Be Active

This two-part series is another slightly better than rough draft version of a chapter from my upcoming book on writing. As always, I’d love feedback.

Be Active

What

The fundamental concepts of Be Active are twofold:

1. Subjects perform the action in a sentence.

Steve hit the tree.

The preceding sentence is written in active voice. The subject, Steve, performs an action, hitting the tree. Contrast that with a sentence written in passive voice:

The tree was hit by Steve.

2. The author chooses strong verbs that convey motion.

Steve was running toward the castle.

That sentence literally means, “Steve existed in a state of running toward the castle.” Instead of having your protagonist exist, show him doing something.

Steve ran toward the castle.

Or, even better:

Steve sprinted toward the castle.

Why

Using active voice and strong verbs:

• Creates more tension and more interest – Readers simply are more engaged by strong, active writing.
• Conveys a direct, authoritative style – If your goal is story over style, this technique helps.
• Is clearer – Active voice requires fewer words than passive voice and delivers the intended message in a more straightforward manner. Strong, active verbs generate action and emotion more effectively than other parts of speech without the need for modifying words to paint a picture.

When

Be Active should be your default technique. Use it unless you have a reason not to.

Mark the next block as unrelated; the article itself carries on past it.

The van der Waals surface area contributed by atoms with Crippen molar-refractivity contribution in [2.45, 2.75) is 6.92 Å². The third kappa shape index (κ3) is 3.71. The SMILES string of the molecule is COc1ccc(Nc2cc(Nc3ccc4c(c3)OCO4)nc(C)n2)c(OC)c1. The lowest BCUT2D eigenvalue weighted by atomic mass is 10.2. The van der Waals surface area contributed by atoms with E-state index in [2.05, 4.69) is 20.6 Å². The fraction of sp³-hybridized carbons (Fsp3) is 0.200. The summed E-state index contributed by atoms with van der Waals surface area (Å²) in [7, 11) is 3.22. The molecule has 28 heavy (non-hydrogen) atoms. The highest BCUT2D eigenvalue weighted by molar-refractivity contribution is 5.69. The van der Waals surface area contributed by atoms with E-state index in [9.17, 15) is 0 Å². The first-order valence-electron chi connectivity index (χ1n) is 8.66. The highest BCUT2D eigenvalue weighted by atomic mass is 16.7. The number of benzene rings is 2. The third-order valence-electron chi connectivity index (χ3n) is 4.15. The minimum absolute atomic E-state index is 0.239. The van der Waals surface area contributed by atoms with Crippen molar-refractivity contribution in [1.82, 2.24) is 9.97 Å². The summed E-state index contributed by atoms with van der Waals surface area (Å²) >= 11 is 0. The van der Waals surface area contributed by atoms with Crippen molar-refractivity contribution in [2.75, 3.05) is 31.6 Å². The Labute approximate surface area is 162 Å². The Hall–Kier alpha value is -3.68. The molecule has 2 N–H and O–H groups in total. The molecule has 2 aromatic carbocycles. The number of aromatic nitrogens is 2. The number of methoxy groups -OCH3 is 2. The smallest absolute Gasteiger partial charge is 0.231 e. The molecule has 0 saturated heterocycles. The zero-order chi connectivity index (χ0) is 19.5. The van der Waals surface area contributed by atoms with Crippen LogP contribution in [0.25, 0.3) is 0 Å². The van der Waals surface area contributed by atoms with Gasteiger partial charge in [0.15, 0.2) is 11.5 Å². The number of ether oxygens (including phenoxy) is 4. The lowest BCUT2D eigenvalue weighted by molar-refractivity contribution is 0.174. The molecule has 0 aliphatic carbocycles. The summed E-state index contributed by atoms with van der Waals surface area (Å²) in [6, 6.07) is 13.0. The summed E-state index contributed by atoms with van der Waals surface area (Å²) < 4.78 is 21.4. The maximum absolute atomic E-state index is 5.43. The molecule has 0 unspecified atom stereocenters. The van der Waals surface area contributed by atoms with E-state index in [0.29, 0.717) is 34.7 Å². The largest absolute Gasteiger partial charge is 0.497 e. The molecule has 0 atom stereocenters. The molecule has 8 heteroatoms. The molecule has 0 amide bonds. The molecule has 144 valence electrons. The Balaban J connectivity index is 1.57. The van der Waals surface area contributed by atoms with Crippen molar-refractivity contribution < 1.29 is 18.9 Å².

Reasons not to use it:

• You desire to focus on the object rather than the subject.

Beth was attacked.

The story, presumably, is interested in Beth, not the attacker. The use of passive voice focuses attention on her.

• You seek to reduce tension.

Since active voice and strong verbs create more tension, the reverse, using passive voice and focusing on existence rather than action, serves to reduce the tension.

• You seek to slow pace.

Concise and direct writing leads to an increased pace. Using more words and focusing less on action helps to slow things down.

Stay tuned next week for the conclusion of this post on how to implement this crucial technique.

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2 thoughts on “Be Active

  1. Pingback: The Passive Protagonist | Ally's Desk

  2. Pingback: Be Active Part 2 | Brian W. Foster

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